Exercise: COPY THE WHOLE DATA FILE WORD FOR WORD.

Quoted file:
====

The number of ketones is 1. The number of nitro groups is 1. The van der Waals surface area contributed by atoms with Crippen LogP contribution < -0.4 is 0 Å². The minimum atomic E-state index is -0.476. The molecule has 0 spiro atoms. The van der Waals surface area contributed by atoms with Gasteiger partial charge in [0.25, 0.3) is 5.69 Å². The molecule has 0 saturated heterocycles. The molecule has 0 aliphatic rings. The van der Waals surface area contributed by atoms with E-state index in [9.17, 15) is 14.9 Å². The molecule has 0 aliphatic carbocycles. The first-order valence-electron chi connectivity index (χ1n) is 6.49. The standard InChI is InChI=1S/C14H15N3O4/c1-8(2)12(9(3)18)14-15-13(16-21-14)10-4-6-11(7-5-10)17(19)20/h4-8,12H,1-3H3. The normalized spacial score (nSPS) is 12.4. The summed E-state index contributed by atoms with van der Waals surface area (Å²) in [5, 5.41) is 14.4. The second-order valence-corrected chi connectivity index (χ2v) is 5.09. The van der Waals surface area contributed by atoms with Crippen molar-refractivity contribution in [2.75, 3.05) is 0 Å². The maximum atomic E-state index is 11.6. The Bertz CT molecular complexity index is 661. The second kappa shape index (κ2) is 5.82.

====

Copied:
The number of ketones is 1. The number of nitro groups is 1. The van der Waals surface area contributed by atoms with Crippen LogP contribution < -0.4 is 0 Å². The minimum atomic E-state index is -0.476. The molecule has 0 spiro atoms. The van der Waals surface area contributed by atoms with Gasteiger partial charge in [0.25, 0.3) is 5.69 Å². The molecule has 0 saturated heterocycles. The molecule has 0 aliphatic rings. The van der Waals surface area contributed by atoms with E-state index in [9.17, 15) is 14.9 Å². The molecule has 0 aliphatic carbocycles. The first-order valence-electron chi connectivity index (χ1n) is 6.49. The standard InChI is InChI=1S/C14H15N3O4/c1-8(2)12(9(3)18)14-15-13(16-21-14)10-4-6-11(7-5-10)17(19)20/h4-8,12H,1-3H3. The normalized spacial score (nSPS) is 12.4. The summed E-state index contributed by atoms with van der Waals surface area (Å²) in [5, 5.41) is 14.4. The second-order valence-corrected chi connectivity index (χ2v) is 5.09. The van der Waals surface area contributed by atoms with Crippen molar-refractivity contribution in [2.75, 3.05) is 0 Å². The maximum atomic E-state index is 11.6. The Bertz CT molecular complexity index is 661. The second kappa shape index (κ2) is 5.82.